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I Mememto’d myself

You remember Memento. It’s the movie told in reverse about a guy with amnesia who tattoos important clues on his body so he’ll remember them. .

Well, I Memento’d myself.

ImageI wanted to cook something for a family Super Bowl party. I was flipping through a cookbook, and I found a recipe something called chicken, sausage and rice skillet that sounded really good and really easy, but then I noticed that I’d written a note to myself in the margins:

“NO.”

It was definitely my handwriting, and I’d underlined it for emphasis.

Apparently, I’d made it once before and thought it was so bad that I wanted to remind myself to never make it again, but I don’t ever making it, and I don’t know why I wouldn’t have liked it.

Chicken, sausage, onion, garlic, peppers, a can of chopped tomatoes, chicken broth, chick peas and spices, including turmeric, which is the only “unusual” ingredient on the list.

On paper, it sounded like something I’d like, although the kids probably wouldn’t eat it, because it didn’t contain either macaroni or cheese. I’m not crazy about chick peas, but I don’t hate them, and I could leave them out of the recipe entirely, but, no, that wasn’t good enough, apparently.

I’m taking my own advice — if I can’t trust me, who can I trust? — but it’s kind of scary to think I did something (stone-cold sober, I might add) that I don’t remember and that turned out so badly that I decided to warn myself not to try it again.

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culture, family, food, life, random thoughts, recipes

Your family deserves better than cranberry sauce from a can

Some people genuinely like it, people I know and whose opinions I otherwise respect, but I believe gelatinous logs of cranberry sauce shaped like tin cans are just wrong.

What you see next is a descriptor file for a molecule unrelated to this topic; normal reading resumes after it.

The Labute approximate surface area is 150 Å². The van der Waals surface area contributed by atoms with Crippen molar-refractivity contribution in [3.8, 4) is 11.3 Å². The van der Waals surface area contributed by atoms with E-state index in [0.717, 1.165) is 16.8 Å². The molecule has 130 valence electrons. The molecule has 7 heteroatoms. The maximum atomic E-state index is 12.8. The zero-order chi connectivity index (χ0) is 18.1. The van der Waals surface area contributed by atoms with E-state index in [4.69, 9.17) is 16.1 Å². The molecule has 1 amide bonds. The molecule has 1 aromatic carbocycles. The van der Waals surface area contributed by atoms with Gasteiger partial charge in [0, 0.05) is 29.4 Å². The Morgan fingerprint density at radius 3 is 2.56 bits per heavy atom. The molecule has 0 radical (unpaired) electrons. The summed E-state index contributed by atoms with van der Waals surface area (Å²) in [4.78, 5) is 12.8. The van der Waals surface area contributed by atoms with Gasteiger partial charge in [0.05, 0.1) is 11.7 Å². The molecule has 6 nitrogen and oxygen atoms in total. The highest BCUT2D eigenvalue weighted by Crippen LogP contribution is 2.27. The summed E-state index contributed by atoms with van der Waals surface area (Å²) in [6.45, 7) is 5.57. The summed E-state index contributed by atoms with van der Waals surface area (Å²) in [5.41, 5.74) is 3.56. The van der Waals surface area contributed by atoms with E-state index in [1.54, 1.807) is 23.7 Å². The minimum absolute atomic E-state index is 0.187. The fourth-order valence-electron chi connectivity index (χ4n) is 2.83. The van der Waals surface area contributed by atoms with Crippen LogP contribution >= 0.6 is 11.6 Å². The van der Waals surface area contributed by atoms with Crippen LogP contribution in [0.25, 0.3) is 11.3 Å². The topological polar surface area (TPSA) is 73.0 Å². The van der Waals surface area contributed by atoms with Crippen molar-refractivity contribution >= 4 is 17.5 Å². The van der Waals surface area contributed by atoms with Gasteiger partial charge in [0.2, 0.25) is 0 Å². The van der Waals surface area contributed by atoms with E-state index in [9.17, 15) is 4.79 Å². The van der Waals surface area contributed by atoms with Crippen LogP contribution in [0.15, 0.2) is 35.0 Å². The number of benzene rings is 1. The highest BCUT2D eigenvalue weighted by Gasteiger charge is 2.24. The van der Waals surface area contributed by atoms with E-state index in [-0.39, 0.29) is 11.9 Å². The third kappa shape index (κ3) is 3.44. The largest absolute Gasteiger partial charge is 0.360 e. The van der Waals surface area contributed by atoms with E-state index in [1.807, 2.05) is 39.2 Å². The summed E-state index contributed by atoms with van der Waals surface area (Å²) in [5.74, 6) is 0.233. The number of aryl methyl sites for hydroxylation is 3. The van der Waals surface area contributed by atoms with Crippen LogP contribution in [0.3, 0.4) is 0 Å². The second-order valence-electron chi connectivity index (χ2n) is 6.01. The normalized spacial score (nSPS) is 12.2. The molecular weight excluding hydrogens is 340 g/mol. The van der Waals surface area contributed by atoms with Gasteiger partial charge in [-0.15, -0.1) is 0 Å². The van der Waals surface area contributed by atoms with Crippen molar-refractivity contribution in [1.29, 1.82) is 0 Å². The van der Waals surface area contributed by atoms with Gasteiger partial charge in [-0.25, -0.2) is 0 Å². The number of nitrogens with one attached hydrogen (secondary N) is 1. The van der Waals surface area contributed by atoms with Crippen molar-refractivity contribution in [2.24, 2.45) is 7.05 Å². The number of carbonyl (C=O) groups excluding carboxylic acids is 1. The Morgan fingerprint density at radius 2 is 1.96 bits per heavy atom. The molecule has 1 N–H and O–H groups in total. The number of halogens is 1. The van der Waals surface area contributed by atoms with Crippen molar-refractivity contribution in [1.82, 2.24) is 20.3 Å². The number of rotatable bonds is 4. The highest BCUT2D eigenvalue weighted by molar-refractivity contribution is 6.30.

Do you know how they get canned cranberry sauce to hold its shape? Me neither, but I do know this: Cranberry sauce shouldn’t quiver like Jello. You should see some cranberries.

Usually, I make cranberry chutney for Thanksgiving and Christmas from a recipe I found in The Good Housekeeping Illustrated Cookbook, which was my textbook when I took gourmet cooking in college. I know, it doesn’t sound like a gourmet cookbook, even by the 1980s standards, but my instructor said gourmet simply means good food prepared well and served attractively, so there.

If you’re too intimidated (or lazy) to make chutney, try this. It’s a recipe I saw in the paper over the weekend:

Pre-heat the oven to 350 degrees. Peel, core and slice 6-8 Granny Smith apples. Place the apples in a casserole dish along with a bag of fresh cranberries and 1 cup of sugar. Bake for 30-40 minutes, stirring every 10 minutes.

That’s it: baked cranberries and apples.

I’d add one-half teaspoon each of ground cinnamon and ground nutmeg, one-quarter teaspoon of ground cloves, one-half cup of chopped walnuts and maybe 3 tablespoons of floor and one-half cup of milk, but still, you’d have something a lot more interesting and possibly a lot healthier than the stuff that comes from a can.

Happy Thanksgiving.

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Thanksgiving: The best sweet potato casserole recipe on the planet